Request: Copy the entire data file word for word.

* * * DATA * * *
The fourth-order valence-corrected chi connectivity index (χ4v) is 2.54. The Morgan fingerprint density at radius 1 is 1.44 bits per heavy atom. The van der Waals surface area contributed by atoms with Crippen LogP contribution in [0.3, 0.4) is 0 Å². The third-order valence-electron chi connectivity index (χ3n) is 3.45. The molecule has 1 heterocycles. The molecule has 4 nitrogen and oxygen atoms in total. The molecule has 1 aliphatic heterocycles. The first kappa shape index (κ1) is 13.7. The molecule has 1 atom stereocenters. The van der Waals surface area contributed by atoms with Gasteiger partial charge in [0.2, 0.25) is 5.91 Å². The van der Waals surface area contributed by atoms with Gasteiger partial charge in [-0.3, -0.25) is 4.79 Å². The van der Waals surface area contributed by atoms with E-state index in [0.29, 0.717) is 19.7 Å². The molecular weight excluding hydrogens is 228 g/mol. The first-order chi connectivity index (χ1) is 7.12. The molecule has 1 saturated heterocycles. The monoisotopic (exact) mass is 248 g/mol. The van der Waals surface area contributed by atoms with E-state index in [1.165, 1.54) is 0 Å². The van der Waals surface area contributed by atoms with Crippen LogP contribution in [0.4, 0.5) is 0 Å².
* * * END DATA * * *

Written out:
The fourth-order valence-corrected chi connectivity index (χ4v) is 2.54. The Morgan fingerprint density at radius 1 is 1.44 bits per heavy atom. The van der Waals surface area contributed by atoms with Crippen LogP contribution in [0.3, 0.4) is 0 Å². The third-order valence-electron chi connectivity index (χ3n) is 3.45. The molecule has 1 heterocycles. The molecule has 4 nitrogen and oxygen atoms in total. The molecule has 1 aliphatic heterocycles. The first kappa shape index (κ1) is 13.7. The molecule has 1 atom stereocenters. The van der Waals surface area contributed by atoms with Gasteiger partial charge in [0.2, 0.25) is 5.91 Å². The van der Waals surface area contributed by atoms with Gasteiger partial charge in [-0.3, -0.25) is 4.79 Å². The van der Waals surface area contributed by atoms with E-state index in [0.29, 0.717) is 19.7 Å². The molecular weight excluding hydrogens is 228 g/mol. The first-order chi connectivity index (χ1) is 7.12. The molecule has 1 saturated heterocycles. The monoisotopic (exact) mass is 248 g/mol. The van der Waals surface area contributed by atoms with E-state index in [1.165, 1.54) is 0 Å². The van der Waals surface area contributed by atoms with Crippen LogP contribution in [0.4, 0.5) is 0 Å².